On September 28, 2016, the Federal Aviation Administration (FAA) received a Safety Hotline Complaint that identified owners/operators of commercially used OH-58A, A+, and C helicopters using incorrect calculation methods to determine the life-limit of engine parts and components. Although these parts and components should have a life-limit based on hours, not cycles, the complainant specified that the Garlick ICA and the Type Certificate Data Sheet (TCDS) contain limits that exceed FAA approved specific criteria for the OH-58A, A+, and C aircraft.
The InFO acknowledges that this TCDS is now held by Rotorcraft Development but not that Rotorcraft Development closed its doors in December 2016!
The FAA review confirmed the information provided by the complainant. Section II, Airworthiness Limitations Section, of the Garlick ICA references Allison Engine Company publication 5W2 & l OW2 for retirement intervals. The FAA reviewed these documents, identified the life-limit requirements for the 250-C20 & 250-C18 engines, and confirmed that engine components are life-limited by hours and/or cycles.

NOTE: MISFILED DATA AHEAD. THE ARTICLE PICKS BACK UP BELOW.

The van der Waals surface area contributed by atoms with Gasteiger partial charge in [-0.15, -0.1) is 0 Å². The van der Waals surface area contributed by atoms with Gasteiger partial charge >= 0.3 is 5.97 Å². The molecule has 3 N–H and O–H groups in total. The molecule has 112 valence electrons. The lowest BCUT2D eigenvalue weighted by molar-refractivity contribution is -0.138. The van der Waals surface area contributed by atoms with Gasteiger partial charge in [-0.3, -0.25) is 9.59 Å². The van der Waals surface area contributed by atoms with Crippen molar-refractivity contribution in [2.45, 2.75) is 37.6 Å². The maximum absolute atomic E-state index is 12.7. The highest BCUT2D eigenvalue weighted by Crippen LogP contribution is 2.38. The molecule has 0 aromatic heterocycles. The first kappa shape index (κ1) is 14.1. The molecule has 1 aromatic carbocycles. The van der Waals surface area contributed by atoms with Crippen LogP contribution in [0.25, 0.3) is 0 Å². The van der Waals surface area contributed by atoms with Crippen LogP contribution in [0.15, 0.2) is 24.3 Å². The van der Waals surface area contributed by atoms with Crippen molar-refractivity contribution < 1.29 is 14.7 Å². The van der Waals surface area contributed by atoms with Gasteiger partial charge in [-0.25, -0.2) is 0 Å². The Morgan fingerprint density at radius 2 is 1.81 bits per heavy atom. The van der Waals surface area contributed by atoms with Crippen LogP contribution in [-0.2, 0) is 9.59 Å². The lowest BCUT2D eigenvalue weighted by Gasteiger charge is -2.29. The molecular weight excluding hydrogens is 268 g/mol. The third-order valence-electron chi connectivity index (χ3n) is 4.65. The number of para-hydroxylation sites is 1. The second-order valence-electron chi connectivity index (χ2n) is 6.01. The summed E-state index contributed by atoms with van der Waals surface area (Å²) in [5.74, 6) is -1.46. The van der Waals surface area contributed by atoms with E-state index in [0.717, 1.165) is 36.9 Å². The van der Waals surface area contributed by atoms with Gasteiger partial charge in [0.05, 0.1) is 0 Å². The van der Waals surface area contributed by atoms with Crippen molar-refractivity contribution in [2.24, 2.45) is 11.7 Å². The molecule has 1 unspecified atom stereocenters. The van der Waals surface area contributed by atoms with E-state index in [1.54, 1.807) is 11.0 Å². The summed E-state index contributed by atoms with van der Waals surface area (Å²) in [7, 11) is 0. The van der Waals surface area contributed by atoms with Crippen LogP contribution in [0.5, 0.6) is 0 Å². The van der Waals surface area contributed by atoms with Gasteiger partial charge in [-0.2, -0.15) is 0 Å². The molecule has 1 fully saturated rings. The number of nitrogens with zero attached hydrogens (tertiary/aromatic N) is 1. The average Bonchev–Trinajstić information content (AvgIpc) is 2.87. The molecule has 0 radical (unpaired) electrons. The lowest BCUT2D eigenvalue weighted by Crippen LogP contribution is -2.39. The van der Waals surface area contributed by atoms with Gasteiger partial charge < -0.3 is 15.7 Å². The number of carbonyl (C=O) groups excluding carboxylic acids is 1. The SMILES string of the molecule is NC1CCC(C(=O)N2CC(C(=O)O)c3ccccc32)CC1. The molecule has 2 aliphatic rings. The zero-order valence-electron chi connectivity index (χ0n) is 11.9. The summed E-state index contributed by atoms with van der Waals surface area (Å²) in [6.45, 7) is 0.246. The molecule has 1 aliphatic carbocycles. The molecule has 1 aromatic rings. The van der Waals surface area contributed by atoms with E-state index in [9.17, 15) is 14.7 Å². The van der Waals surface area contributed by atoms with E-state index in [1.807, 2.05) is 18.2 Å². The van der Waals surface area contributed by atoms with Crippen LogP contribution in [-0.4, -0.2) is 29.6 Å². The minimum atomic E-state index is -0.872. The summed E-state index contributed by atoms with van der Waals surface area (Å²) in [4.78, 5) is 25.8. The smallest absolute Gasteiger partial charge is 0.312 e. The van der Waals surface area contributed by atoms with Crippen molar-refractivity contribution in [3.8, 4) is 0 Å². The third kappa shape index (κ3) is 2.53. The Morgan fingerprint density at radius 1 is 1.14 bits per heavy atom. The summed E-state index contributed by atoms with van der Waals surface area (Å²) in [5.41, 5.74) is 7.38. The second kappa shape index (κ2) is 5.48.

The ICA document identifies an FAA-accepted formula for computing initial cycles of life-limited engine components not being tracked by cycles. The formula multiplies engine or engine component total time (in hours) by 2.5, which gives the cycle count. The serial number list in the TCDS identifies a total of 47 registration/serial numbers of OH-58A, A+, & C rotorcraft. The safety concern is that this formula, used for military surplus life-limited OH-58 engines and engine components, is being used universally for all military surplus life-limited engines and engine components not previously tracked using the cycle count method.
The formula in the Garlick ICA is specifically for military surplus life-limited OH-58 model engines and engine components listed in the No. RDC-TC03. The formula is not intended to be used on engines and engine components that have not been previously tracked using the cycle count method.
NTSB Probable Cause
An in-flight failure of a main rotor blade due to fatigue cracks.